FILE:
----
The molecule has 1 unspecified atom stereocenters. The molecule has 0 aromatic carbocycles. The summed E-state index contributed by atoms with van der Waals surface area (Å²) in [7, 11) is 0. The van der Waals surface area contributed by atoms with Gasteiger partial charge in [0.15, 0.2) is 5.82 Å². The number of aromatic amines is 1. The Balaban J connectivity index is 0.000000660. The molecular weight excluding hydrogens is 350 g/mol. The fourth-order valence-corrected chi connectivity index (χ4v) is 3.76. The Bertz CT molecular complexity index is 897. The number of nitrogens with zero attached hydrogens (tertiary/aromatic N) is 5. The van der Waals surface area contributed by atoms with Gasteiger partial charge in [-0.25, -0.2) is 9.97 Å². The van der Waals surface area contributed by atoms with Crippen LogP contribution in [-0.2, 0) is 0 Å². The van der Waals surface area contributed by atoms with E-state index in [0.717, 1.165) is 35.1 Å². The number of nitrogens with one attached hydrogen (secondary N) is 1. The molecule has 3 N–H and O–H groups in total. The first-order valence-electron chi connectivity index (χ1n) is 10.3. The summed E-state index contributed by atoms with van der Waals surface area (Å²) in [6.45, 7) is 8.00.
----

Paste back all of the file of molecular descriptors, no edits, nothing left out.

The molecule has 1 unspecified atom stereocenters. The molecule has 0 aromatic carbocycles. The summed E-state index contributed by atoms with van der Waals surface area (Å²) in [7, 11) is 0. The van der Waals surface area contributed by atoms with Gasteiger partial charge in [0.15, 0.2) is 5.82 Å². The number of aromatic amines is 1. The Balaban J connectivity index is 0.000000660. The molecular weight excluding hydrogens is 350 g/mol. The fourth-order valence-corrected chi connectivity index (χ4v) is 3.76. The Bertz CT molecular complexity index is 897. The number of nitrogens with zero attached hydrogens (tertiary/aromatic N) is 5. The van der Waals surface area contributed by atoms with Gasteiger partial charge in [-0.25, -0.2) is 9.97 Å². The van der Waals surface area contributed by atoms with Crippen LogP contribution in [-0.2, 0) is 0 Å². The van der Waals surface area contributed by atoms with E-state index in [0.717, 1.165) is 35.1 Å². The number of nitrogens with one attached hydrogen (secondary N) is 1. The molecule has 3 N–H and O–H groups in total. The first-order valence-electron chi connectivity index (χ1n) is 10.3. The summed E-state index contributed by atoms with van der Waals surface area (Å²) in [6.45, 7) is 8.00.